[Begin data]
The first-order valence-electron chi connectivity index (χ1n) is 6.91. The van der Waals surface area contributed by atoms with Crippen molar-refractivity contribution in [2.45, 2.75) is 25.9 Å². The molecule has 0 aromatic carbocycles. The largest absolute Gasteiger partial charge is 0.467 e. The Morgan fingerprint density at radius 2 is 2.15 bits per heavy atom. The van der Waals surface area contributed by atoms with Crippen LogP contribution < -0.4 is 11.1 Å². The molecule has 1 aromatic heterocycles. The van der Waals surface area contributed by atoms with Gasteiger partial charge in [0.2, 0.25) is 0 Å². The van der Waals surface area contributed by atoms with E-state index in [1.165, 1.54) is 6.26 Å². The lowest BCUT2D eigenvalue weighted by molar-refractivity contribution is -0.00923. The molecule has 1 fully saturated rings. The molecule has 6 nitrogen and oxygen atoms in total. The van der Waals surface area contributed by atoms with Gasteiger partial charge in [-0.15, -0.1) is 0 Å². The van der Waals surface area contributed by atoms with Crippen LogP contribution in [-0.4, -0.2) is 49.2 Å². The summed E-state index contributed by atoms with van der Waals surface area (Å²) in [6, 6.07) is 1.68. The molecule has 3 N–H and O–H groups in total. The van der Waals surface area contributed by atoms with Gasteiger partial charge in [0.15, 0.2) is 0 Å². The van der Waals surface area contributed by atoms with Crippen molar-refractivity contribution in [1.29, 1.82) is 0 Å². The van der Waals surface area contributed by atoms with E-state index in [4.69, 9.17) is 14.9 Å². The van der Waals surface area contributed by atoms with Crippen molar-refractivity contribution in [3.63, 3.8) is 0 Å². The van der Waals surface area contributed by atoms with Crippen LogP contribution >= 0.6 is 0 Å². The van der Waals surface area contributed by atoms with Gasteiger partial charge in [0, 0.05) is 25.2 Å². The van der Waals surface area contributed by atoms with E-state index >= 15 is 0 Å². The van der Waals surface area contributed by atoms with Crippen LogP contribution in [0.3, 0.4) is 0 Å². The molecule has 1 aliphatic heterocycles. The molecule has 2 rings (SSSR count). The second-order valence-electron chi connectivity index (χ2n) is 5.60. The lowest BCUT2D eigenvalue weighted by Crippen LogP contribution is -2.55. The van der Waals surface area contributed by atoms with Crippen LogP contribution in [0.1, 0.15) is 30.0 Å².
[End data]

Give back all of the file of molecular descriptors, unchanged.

The first-order valence-electron chi connectivity index (χ1n) is 6.91. The van der Waals surface area contributed by atoms with Crippen molar-refractivity contribution in [2.45, 2.75) is 25.9 Å². The molecule has 0 aromatic carbocycles. The largest absolute Gasteiger partial charge is 0.467 e. The Morgan fingerprint density at radius 2 is 2.15 bits per heavy atom. The van der Waals surface area contributed by atoms with Crippen LogP contribution < -0.4 is 11.1 Å². The molecule has 1 aromatic heterocycles. The van der Waals surface area contributed by atoms with Gasteiger partial charge in [0.2, 0.25) is 0 Å². The van der Waals surface area contributed by atoms with E-state index in [1.165, 1.54) is 6.26 Å². The lowest BCUT2D eigenvalue weighted by molar-refractivity contribution is -0.00923. The molecule has 1 fully saturated rings. The molecule has 6 nitrogen and oxygen atoms in total. The van der Waals surface area contributed by atoms with Gasteiger partial charge in [-0.15, -0.1) is 0 Å². The van der Waals surface area contributed by atoms with Crippen LogP contribution in [-0.4, -0.2) is 49.2 Å². The summed E-state index contributed by atoms with van der Waals surface area (Å²) in [6, 6.07) is 1.68. The molecule has 3 N–H and O–H groups in total. The van der Waals surface area contributed by atoms with Gasteiger partial charge in [0.15, 0.2) is 0 Å². The van der Waals surface area contributed by atoms with Crippen molar-refractivity contribution in [1.29, 1.82) is 0 Å². The van der Waals surface area contributed by atoms with E-state index in [4.69, 9.17) is 14.9 Å². The van der Waals surface area contributed by atoms with Crippen molar-refractivity contribution in [3.63, 3.8) is 0 Å². The van der Waals surface area contributed by atoms with Crippen LogP contribution >= 0.6 is 0 Å². The van der Waals surface area contributed by atoms with Gasteiger partial charge in [0, 0.05) is 25.2 Å². The van der Waals surface area contributed by atoms with E-state index >= 15 is 0 Å². The van der Waals surface area contributed by atoms with Crippen LogP contribution in [0.3, 0.4) is 0 Å². The molecule has 1 aliphatic heterocycles. The molecule has 2 rings (SSSR count). The second-order valence-electron chi connectivity index (χ2n) is 5.60. The lowest BCUT2D eigenvalue weighted by Crippen LogP contribution is -2.55. The van der Waals surface area contributed by atoms with Crippen LogP contribution in [0.1, 0.15) is 30.0 Å².